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Plan to divert Missouri River water on hold

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Detroit Lakes, 56501

Detroit Lakes Minnesota 511 Washington Avenue 56501

FARGO - The government's preferred option to divert Missouri River water to the Red River Valley is on hold while diplomats try to resolve objections from Canadians.

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Federal and state officials have recommended a $660 million proposal for transferring Missouri River water to Fargo and other cities in the valley to supplement water supplies in times of severe, prolonged drought.

But to proceed, the U.S. secretary of the Interior, who oversees the Bureau of Reclamation, must sign off on the project, which backers hope can start construction in two years. The project is designed to satisfy water needs through 2050.

Last year, state and federal officials selected a canal-and-pipeline route as the preferred option, both for its lower cost as well as certain environmental benefits, including supplementing Sheyenne River flows during droughts.

But selection has been delayed until Sept. 1, officials said.

The preferred option for supplementing Red River Valley water supplies would use existing irrigation canals built years ago for the abandoned Garrison Diversion Project as well as a pipeline to deliver water to the Sheyenne River at Lake Ashtabula north of Valley City, N.D., which flows into the Red River.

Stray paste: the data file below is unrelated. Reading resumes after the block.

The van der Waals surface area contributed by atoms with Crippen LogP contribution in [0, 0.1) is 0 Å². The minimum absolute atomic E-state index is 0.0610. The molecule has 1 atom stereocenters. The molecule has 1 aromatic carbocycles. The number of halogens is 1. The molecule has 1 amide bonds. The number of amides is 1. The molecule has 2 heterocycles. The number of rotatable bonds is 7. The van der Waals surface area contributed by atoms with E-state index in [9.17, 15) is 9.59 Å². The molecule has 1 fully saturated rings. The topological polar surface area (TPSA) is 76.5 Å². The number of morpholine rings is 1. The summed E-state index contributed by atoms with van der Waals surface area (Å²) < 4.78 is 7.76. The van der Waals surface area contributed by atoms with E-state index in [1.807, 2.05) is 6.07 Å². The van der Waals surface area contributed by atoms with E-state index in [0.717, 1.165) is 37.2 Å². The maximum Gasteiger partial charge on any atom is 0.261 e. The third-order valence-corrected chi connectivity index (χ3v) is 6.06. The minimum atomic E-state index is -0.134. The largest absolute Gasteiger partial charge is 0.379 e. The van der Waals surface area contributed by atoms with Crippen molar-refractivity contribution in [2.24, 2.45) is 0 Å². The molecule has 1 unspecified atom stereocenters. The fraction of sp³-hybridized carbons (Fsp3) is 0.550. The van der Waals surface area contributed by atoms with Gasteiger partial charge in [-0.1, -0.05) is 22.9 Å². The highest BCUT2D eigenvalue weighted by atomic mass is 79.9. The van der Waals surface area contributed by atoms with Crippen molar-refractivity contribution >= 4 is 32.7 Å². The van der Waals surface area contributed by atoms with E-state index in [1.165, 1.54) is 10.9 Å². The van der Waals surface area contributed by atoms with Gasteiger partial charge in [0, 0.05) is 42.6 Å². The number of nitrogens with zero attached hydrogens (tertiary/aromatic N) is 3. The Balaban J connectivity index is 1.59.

But the Canadian government and province of Manitoba object strongly to any transfer of water from outside the basin to the Red River, which flows north into Hudson Bay, fearing the introduction of nonnative plant and marine species.

To address those concerns, the proposed water project includes a $120 million filtration and treatment plant, which an environmental impact statement has determined would prevent the spread of organisms, so-called "biota."

Sen. Byron Dorgan, D-N.D., said he asked federal officials to try to reach agreement with Canadian officials, but did not ask for selection to be put on hold while talks are ongoing.

The Bush administration's Interior Department, which oversees the Bureau of Reclamation, apparently decided on its own initiative to delay until Sept. 1 its "record of decision" on the preferred means of ensuring the Red River Valley's water supply.

"The question of when the record of decision comes out of the Department of Interior, that's a matter of the Bush administration, not the Congress," Dorgan said.

Separately, the administration's Office of Management and Budget is reviewing the $660 project's fiscal soundness.

"We're waiting to hear back from the State Department," said Rick Nelson, who oversees the Red River water supply project for the Bureau of Reclamation's Bismarck office. "We have the record of decision ready to sign."

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